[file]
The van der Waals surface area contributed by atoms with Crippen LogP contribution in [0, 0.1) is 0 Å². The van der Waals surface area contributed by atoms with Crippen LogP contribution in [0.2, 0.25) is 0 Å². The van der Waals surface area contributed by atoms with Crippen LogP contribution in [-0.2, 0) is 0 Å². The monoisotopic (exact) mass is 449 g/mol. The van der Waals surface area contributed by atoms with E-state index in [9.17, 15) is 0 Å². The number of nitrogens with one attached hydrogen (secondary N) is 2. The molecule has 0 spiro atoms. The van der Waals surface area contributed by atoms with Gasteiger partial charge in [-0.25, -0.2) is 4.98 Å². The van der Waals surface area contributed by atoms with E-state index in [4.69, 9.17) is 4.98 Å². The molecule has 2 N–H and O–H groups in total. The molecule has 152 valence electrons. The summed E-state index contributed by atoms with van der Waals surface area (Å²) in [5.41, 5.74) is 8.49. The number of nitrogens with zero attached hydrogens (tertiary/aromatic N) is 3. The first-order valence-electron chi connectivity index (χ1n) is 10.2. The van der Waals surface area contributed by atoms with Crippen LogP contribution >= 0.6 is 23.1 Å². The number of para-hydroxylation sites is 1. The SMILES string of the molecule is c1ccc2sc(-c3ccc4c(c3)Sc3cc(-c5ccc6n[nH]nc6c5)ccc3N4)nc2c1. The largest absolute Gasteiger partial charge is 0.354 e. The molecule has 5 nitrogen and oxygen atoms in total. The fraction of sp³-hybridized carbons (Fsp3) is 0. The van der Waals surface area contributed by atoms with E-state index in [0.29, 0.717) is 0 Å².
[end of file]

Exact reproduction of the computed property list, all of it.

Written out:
The van der Waals surface area contributed by atoms with Crippen LogP contribution in [0, 0.1) is 0 Å². The van der Waals surface area contributed by atoms with Crippen LogP contribution in [0.2, 0.25) is 0 Å². The van der Waals surface area contributed by atoms with Crippen LogP contribution in [-0.2, 0) is 0 Å². The monoisotopic (exact) mass is 449 g/mol. The van der Waals surface area contributed by atoms with E-state index in [9.17, 15) is 0 Å². The number of nitrogens with one attached hydrogen (secondary N) is 2. The molecule has 0 spiro atoms. The van der Waals surface area contributed by atoms with Gasteiger partial charge in [-0.25, -0.2) is 4.98 Å². The van der Waals surface area contributed by atoms with E-state index in [4.69, 9.17) is 4.98 Å². The molecule has 2 N–H and O–H groups in total. The molecule has 152 valence electrons. The summed E-state index contributed by atoms with van der Waals surface area (Å²) in [5.41, 5.74) is 8.49. The number of nitrogens with zero attached hydrogens (tertiary/aromatic N) is 3. The first-order valence-electron chi connectivity index (χ1n) is 10.2. The van der Waals surface area contributed by atoms with Crippen LogP contribution >= 0.6 is 23.1 Å². The number of para-hydroxylation sites is 1. The SMILES string of the molecule is c1ccc2sc(-c3ccc4c(c3)Sc3cc(-c5ccc6n[nH]nc6c5)ccc3N4)nc2c1. The largest absolute Gasteiger partial charge is 0.354 e. The molecule has 5 nitrogen and oxygen atoms in total. The fraction of sp³-hybridized carbons (Fsp3) is 0. The van der Waals surface area contributed by atoms with E-state index in [0.29, 0.717) is 0 Å².